The Wind River Outdoor Company crew has spent the last four decades all over the Wind River Mountain Range catching fish, chasing elk, and capturing the breathtaking scenery. We are passionate about providing thorough knowledge and insight, especially when it revolves around our shared love for the land and what it has to offer! This read will surely better guide the public concerning the sacred sections of the Wind River Mountain Range within the Wind River Tribal Reservation boundary. To begin, on tribal lands, anyone who is not an enrolled member of the Shoshone or Arapaho Tribes must possess a valid Wind River Tribal Fishing Permit. You read that correctly - even to be on tribal lands requires a tribal fishing permit, even if fishing is not a part of the plan. This tends to be where a lot of confusion takes root: what you are purchasing is actually a "trespassing" permit that allows you to fish. This is perhaps a head-scratcher for some, but please note that while located within US National Forest, these lands belong to the tribe and consequently require proper documentation to enjoy thoroughly. Continue reading for more on what these permits entail! 

 To continue forward, if you leave a Federal, State, County Road or Highway then proceed to travel within the Reservation's boundaries, you are required to have your Wind River Tribal Fishing Permit. For example, if you leave Lander and travel to Dickinson Park Trailhead in the Shoshone National Forest, one would travel through the Wind River Tribal Reservation and not be on a Federal, State, or County Road. Your destination is off the Reservation, but the only means of getting there are via reservation-owned land/roads. For this reason, a tribal fishing permit is needed (again, think of it as a trespass permit) to travel through the Reservation lands. Another way of thinking of it is like a road with toll fees that you are paying in advance, so you  don't have to stop and pay at a booth every time you enter and exit the toll road. Adding to this concept, if one is traveling in a vehicle with others in this situation, then everyone in the car, who is not an enrolled tribal member, would be required to have the permit as well. Every year, the number of people cited for this violation is more numerous than one would guess. That being said, riding without it is an expensive risk to take! We frequently have travelers who argue about this standard, and while we understand their frustrations, the law is simple. It states that everyone who is not an enrolled member of the tribes and who is 15+ years old must have a valid tribal permit on their person while traveling, fishing, recreating, camping, or any other activity on tribal lands. Something to also keep front of mind is hunting is not allowed on any tribal lands for non-enrolled tribal persons.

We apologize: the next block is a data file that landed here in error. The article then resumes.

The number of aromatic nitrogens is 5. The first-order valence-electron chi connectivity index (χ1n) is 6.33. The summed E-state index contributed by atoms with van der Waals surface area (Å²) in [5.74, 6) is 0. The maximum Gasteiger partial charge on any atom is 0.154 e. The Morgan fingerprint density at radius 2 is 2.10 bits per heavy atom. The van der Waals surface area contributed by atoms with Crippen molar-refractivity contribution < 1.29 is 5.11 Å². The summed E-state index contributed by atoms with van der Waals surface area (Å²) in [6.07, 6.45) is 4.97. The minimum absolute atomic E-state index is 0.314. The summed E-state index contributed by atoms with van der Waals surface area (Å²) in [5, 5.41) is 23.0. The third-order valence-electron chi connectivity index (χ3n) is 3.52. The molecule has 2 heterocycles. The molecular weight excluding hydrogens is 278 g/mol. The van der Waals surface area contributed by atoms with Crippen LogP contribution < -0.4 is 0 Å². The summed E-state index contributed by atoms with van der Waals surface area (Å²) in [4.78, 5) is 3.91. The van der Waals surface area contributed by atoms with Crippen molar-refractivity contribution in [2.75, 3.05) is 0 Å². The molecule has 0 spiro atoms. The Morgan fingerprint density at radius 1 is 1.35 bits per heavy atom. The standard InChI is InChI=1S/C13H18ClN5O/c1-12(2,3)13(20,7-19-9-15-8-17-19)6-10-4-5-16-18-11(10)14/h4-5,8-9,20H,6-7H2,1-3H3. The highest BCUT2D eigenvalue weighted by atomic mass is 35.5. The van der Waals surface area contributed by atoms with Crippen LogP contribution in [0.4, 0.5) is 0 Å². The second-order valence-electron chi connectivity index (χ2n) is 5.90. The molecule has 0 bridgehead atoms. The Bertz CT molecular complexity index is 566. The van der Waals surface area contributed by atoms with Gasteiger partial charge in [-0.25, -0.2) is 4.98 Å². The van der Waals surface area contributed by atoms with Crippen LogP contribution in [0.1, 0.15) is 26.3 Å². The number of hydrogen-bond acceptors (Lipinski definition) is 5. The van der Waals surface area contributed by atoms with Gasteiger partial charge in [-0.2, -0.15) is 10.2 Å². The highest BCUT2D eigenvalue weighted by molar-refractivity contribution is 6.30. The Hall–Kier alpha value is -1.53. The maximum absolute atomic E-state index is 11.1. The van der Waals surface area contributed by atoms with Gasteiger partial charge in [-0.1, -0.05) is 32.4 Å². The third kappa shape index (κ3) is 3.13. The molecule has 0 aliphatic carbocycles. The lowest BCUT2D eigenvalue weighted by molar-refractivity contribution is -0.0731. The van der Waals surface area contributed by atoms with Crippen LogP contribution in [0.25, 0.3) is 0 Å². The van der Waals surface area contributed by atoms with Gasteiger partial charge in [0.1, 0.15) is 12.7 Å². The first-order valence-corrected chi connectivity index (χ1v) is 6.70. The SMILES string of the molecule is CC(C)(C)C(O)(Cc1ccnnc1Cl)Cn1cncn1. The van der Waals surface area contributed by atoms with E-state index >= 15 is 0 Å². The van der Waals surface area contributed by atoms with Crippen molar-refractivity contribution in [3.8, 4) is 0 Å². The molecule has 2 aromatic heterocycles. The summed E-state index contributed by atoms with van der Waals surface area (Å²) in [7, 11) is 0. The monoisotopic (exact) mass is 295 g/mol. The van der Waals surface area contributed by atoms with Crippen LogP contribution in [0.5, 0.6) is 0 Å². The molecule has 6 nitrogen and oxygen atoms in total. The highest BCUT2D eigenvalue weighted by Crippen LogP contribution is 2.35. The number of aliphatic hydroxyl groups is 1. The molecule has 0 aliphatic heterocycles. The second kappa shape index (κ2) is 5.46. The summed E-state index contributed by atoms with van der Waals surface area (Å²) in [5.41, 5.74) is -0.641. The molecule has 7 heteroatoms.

Equally as important to discuss, there are multiple categories of licenses that can be purchased. First, the permit process begins with if the person is a resident of Wyoming or elsewhere. Residents of Wyoming do have the luxury of having a reduced fee to pay, although still not cheap! Secondly, there are many more permits to consider, such as single-day permits, 7-day permits, annual permits, senior citizen annual permits (ages 60 and over), annual youth permits (ages 14 and younger), and handicap annual permits. These categories apply to both resident and non-resident purchasers. To qualify as a resident, licensees must meet the following two benchmarks. 1.) The individual must have resided in Wyoming continuously for the previous twelve (12) months. 2.) The individual also must have a valid and legal residential address in the State of Wyoming. If those two benchmarks are not met, then the person must purchase a non-resident permit; by law, no negotiations! Another point to be aware of is that every permit purchaser must also attain a Tribal Recreation Stamp. Luckily, The Tribal Recreational Stamp is only an annual purchase regardless of which timeframe you decide to purchase for your associated permit. For your better reference, located just below is an informative chart disclosing the resident and non-resident license types and fees for 2022. Experience the Wind River Mountain Range fully, all while staying in the know!


Annual Permit $ 95.00

1-Day Permit $ 35.00

7-Day Permit $ 65.00

Senior Citizen Permit (annual)* $ 45.00

Youth Permit (annual)** $ 20.00

Handicap Permit (annual) $ 30.00

Recreational Stamp (required) $ 20.00

* ages 60 and over

** ages 15 thru 17 years


Annual Permit $ 135.00

1-Day Permit $ 40.00

7-Day Permit $ 90.00

Senior Citizen Permit (annual)* $ 70.00

Youth Permit (annual)** $ 35.00

Handicap Permit (annual) $ 30.00